It’s an alluring concept: pay $19 per month (plus tax), get unlimited voice calling, text messaging, and data access. On a smartphone. Sure, it might run an older version of Android on dated, costly hardware, but it’s still a smartphone. With an unlimited plan. Without a contract.
For 19 smackers a month.
That’s the dream North Carolina-based carrier Republic Wireless is trying to deliver on with its new pricing scheme, a rate plan buried in taglines heavy on the word “freedom.” Competing wireless carriers in the United States typically charge three to five times as much for their unlimited offerings, and many of those are smaller companies with sparse coverage and long lists of caveats.
We first heard about Republic way back in November, but the notion of unlimited pricing for such a low monthly rate is just as alluring today as it was in those snow-covered days. Between then and now, Republic has undergone quite a bit of scrutiny, and like most small, young companies, they’ve changed their tune a few times. Their initial promise of unlimited service was tempered by a fair-use policy with nebulous, highly restrictive exceptions to “unlimited access.” When potential customers protested the deceptive nature of marketing a 300MB/550-minute package as an unlimited plan, though, Republic did something unexpected in the resulting staredown: it blinked. Quickly.
As we reported in December of last year, the company posted an entry to its official blog, thanking customers for their vocal feedback. You know how the next sentence usually goes: “However, we remain convinced that our offering is fair and blah, blah, etc.” Except that’s not what happened. Rather than changing its messaging to something rather more … limited, Republic did something unusual: it effectively ceded the argument to the protesters. “Our shift today is because you said that our fair use policy didn’t meet the standard republic wireless was created to meet,” Republic said. “We agree. We … have a more audacious vision that shouldn’t require a fair use policy or a strained definition of unlimited.”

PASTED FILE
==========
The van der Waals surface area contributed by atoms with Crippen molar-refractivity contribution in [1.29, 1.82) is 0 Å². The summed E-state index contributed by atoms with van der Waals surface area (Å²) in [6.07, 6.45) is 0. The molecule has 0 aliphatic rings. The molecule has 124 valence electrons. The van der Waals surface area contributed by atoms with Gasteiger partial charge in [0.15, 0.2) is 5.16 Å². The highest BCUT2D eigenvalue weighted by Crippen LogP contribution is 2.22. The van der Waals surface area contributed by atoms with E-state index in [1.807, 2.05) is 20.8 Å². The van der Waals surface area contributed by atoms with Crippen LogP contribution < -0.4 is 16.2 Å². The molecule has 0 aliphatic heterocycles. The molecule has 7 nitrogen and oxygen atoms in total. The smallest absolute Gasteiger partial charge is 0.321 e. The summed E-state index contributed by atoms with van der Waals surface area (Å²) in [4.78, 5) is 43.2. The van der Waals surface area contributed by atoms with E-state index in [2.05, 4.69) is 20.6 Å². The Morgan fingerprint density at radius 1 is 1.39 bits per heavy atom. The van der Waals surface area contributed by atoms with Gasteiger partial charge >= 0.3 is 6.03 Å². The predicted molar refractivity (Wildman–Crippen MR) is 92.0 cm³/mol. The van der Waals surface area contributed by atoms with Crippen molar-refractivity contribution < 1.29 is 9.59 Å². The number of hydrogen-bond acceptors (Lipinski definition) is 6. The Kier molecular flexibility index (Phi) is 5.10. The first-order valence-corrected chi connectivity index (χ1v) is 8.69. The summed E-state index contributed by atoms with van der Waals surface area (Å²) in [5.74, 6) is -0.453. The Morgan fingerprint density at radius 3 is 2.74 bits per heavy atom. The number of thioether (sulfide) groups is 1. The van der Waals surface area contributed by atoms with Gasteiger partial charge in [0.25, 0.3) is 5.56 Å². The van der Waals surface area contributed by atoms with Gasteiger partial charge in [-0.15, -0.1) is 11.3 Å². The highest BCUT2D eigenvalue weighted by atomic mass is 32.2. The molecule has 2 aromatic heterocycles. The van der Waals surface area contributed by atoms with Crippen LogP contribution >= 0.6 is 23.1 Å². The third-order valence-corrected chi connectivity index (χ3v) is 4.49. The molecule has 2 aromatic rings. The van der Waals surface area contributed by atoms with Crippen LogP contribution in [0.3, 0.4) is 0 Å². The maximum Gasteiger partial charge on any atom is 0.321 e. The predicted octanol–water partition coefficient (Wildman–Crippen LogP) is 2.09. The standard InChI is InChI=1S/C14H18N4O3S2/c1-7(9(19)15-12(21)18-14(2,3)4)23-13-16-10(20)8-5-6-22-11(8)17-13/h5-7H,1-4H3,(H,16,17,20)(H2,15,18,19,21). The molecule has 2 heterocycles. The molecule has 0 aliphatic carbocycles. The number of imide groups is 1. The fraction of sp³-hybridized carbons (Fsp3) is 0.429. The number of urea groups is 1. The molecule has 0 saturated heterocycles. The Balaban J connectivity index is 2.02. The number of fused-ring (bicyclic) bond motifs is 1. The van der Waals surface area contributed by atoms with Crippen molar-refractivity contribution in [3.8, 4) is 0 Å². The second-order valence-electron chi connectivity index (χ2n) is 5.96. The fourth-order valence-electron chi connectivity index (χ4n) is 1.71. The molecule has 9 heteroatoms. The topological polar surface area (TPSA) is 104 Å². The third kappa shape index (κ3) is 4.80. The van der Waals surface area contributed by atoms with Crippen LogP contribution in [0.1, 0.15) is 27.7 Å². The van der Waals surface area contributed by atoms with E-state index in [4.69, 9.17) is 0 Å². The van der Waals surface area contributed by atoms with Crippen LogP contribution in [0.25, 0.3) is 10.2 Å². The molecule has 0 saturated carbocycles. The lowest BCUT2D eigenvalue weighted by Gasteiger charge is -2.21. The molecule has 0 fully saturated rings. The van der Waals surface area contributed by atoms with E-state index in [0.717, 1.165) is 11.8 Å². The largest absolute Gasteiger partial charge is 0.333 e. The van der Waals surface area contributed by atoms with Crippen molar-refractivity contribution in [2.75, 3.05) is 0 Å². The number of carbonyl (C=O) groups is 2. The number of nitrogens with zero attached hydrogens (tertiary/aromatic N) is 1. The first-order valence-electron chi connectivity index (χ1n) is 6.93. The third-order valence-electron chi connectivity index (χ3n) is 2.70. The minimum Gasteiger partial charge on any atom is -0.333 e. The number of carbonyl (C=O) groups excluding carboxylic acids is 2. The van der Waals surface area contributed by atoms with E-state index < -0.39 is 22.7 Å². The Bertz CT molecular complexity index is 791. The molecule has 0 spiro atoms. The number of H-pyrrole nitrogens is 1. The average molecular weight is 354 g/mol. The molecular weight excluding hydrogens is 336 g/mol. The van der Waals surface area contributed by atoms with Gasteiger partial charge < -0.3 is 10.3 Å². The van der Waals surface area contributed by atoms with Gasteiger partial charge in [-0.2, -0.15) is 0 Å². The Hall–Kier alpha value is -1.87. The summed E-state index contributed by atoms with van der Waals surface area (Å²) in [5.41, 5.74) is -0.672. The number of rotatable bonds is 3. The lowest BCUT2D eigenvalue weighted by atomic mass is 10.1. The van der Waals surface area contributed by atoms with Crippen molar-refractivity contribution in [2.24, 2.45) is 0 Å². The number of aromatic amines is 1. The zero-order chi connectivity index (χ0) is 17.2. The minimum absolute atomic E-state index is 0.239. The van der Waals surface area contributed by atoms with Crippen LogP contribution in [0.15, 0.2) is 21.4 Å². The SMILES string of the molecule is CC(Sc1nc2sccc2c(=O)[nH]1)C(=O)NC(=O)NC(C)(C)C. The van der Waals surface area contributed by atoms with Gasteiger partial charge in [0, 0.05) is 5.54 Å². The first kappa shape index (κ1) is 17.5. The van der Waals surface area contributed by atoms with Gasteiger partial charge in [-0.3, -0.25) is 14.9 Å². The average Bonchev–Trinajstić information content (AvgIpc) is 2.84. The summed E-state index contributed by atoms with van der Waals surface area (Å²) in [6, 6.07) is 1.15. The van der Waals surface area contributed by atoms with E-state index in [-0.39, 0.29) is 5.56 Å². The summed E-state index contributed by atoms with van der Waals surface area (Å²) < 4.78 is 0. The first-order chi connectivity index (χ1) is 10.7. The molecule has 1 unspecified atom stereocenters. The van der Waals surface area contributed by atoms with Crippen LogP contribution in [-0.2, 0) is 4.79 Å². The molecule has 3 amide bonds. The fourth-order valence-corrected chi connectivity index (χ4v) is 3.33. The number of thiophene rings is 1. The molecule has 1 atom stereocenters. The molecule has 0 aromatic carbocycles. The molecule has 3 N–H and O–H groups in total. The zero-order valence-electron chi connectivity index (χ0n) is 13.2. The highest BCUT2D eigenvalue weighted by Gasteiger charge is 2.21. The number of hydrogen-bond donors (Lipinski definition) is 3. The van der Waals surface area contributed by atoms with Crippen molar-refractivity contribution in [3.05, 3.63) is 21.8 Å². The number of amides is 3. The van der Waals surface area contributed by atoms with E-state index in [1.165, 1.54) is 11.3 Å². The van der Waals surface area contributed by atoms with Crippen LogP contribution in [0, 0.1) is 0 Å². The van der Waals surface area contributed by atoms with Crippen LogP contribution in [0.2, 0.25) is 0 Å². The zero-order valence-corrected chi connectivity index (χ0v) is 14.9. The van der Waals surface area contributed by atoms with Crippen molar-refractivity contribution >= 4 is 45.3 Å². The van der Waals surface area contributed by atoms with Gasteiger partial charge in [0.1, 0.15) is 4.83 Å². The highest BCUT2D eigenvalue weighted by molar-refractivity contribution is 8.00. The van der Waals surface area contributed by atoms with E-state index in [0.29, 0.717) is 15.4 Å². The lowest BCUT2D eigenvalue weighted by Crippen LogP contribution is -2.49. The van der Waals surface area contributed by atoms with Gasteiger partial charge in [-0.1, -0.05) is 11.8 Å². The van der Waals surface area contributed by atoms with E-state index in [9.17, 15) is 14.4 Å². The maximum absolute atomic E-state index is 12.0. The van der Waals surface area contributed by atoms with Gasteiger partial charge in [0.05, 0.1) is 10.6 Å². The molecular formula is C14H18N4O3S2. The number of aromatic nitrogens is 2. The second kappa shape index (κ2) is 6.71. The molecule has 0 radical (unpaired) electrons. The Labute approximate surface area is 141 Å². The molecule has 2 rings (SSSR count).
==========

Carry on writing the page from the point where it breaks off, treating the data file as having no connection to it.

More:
That would be a bold statement from even a national wireless carrier, buried up to its neck in money. For a small mobile-virtual-network operator like Republic, it sounds almost insane. The company was quick to add the following clarification.
… everyone who has purchased or purchases a phone during beta will be guaranteed the opportunity to enjoy unlimited service, without fear of cancellation, until the end of beta. We won’t end beta until we either achieve economic sustainability or become convinced that doing so is impossible.
Notice the reliance on the “b-word” there. Like Google and Apple sometimes do, Republic Wireless is craftily using the unfinished status of its product to allow itself some more breathing room. Still, it’s a very brave move. The rough translation: “you called us on some nonsense we were trying to foist on you, and you were right to do it. We’ll give you what we said we would (unlimited access) until we either start making money, or the roof caves in.”
Beta-speak protection aside, how could any company hope to make money offering a service that its competitors charge up to 500% more for? Well, as the blog post says, Republic “pledge[s] allegiance to WiFi.” The company’s entire strategy is premised on the hope that its customers will use their phones in WiFi mode more often than they will on the cellular network.